I plucked the hair from beneath my chair. My groceries sat in the passenger seat where L. used to sit. My car’s engine ticked. My keys swung in the ignition. I brought the hair, longer than any on my body and sun-bleached, above the steering wheel and into the light of memory.
At Stardust Cafe, shortly after L. had left me, I met up with one friend to try and explain what happened. I didn’t have much insight except reporting the facts: After a weekend beach trip, L. had packed a bag to go to her mom’s. Before she left our apartment, she revealed a well of resentment. When she returned, she said she didn’t want to be married and she had information about lawyers already.
Then, a woman with hair as fiery as herself walked by the cafe’s chairs. I had last seen her at Lazy Moon Pizza just before moving with L. to the Midwest for me to go to grad school. I almost couldn’t believe who it was, except Orlando was a small world.
“Hey, S.,” I said and then added her last name. I always remembered high school friends’ first and last names.
“Hi…” S. said and then asked, “Can you remind me of your name?”
I couldn’t believe that S. didn’t remember my name. We used to be each others’ opposing sides in debate class. S. was as fiery as her reddish hair and I was as steely as my Brooks Brothers glasses.
S. and I exchanged numbers to catch up from our pasts. She was back in Orlando working on her dissertation on the geography of public health. She was a hiker and I needed a friend to walk and talk with who was outside the scope of my marriage. S. needed a friend to walk and talk with who wasn’t part of her typical group of guys who she never named, but always only called each of them, “My ex.”
After meeting at several trailheads for hikes together, S. suggested going to the beach before the spring breakers crowded the shores. And so, I drove us to Cocoa Beach when the rumors of an unknown respiratory virus began to churn like a seemingly far off swell. We didn’t know the set of waves that would crash from coast to coast. We just sat on an old sheet and under the shade of a green umbrella that I had last used with L. to celebrate our fifth anniversary. Then, the shore had been covered with piles of sea grapes that baked in the sun until the skin ripped and out seeped noxious fumes.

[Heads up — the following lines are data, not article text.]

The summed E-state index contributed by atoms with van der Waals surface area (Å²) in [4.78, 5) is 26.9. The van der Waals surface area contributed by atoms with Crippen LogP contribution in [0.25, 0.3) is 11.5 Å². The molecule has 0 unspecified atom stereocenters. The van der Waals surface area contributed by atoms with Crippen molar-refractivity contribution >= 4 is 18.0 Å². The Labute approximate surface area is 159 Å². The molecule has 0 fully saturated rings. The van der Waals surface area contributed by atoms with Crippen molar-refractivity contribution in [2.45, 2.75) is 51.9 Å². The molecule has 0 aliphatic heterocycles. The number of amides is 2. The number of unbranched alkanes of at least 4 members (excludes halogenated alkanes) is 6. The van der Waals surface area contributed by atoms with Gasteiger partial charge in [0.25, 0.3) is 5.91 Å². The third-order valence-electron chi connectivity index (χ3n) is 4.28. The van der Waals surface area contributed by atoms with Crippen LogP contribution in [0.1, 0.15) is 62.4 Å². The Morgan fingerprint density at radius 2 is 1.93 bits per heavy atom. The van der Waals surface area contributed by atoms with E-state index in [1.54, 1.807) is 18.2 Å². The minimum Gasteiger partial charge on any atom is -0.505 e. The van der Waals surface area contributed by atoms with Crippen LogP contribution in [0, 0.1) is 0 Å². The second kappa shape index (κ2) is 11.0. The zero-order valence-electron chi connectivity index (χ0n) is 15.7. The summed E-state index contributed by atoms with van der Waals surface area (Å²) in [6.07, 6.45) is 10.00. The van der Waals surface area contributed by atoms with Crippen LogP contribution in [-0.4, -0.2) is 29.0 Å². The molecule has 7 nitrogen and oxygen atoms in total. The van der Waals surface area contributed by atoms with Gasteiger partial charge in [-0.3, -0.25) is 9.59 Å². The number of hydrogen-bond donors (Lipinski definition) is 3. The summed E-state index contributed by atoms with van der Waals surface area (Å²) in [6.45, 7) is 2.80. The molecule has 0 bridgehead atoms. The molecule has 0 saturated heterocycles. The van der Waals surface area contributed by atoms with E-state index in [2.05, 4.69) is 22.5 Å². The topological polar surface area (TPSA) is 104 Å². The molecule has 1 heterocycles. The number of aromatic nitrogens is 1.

I rubbed in lotion on S.’s back while she told me the story of her tattoos: a motorcycle rider in Thailand who penned elephants on her neck, her upper hip with a blossoming lotus inked right after high school, a coven trio adding to a bubbling cauldron-like S.’s own knowledge of herbs on one shoulder and the Gomek-sized gator on her other shoulder to always remember Florida, the Feminist Power fist inked on one calf and a broken bottle on the other matching some girlfriends’ skin, and a friend’s stick-and-poke in New Orleans of a hobo sign on her foot that meant “a good lady lives here.”
S. and I walked and talked on the clear shore. I looked for the best shell to give to her. I would find a shell and show it to her. A white semi-circle, but with a chip. She tossed it. An orange striped one with an offset hole. She tossed that one, too. Then, I picked up an indigo one like a bruise. I knew she would keep it. I put it in her hand and her fingers held my thumb for a moment.
After our walk, S. was so comfortable with me that she napped. The sun illuminated her freckles. The salty breeze swept the heat off her skin. She occasionally snored.
L. used to snore; not annoyingly, but like she couldn’t fully breathe. She also used to get so hot under the covers that she would sweat. Then, she would flip the covers off of us and I would chill.
My last beach day with L. was spent on the Gulf; it felt so different from my day at Cocoa with S. We walked, but L. didn’t talk. She hid behind her sunglasses. She was in her head. I couldn’t see her. I couldn’t get in there; I didn’t want to get in there. I wanted her out there with me in the breeze and the clear water and the light.
The last time L. and I slept in the same room, we had stayed with a friend of mine on the Gulf Coast. My friend had two single mattresses and so we slept apart. I didn’t hear L. snore. I didn’t feel her heat. I only saw her bed-head hair when I went to wake her up for the last morning.
I had woken up to so much of L.’s brownish hairstyles: long naturally curly locks in Orlando, edged bangs in the Midwest, grown out and swept bangs in the Southwest, and then layered to lighten the weight back in Orlando. In the end, L. piled her hair on top of her head for court like she used to when she hadn’t slept well the night before.
When S. woke up she coughed a bit. We both joked about whether it was a dry cough.
How could I not crush on S.? She was funny and she didn’t mind laughing at herself. She was a talker, but also a listener. She was smart, but not snobby. She was fit and wasn’t against having a Twisty Treat cone after a hot day in the sun.
I drove S. home. Later, I told her I had feelings maybe beyond friendship and S. said that she didn’t think I was what she wanted in that way. I said that that was O.K. and that it was probably just feeling so close to her which was so different than feeling distanced—severed—from L. And so, S. and I agreed to still to go on hikes, but I doubted we would go to the beach again.
We waited to go on a hike again since S. got a fever, flu-like symptoms, and a wet cough. She isolated at her childhood home—two weeks in a bedroom by herself—not even seeing her mom. By the time I saw S. again we drove in separate cars. While we walked, we stayed too far apart to put anything in each others’ hands.
I grabbed my groceries and my keys. I opened my car door and stepped out. I let go of the hair. Then, I locked and shut the door.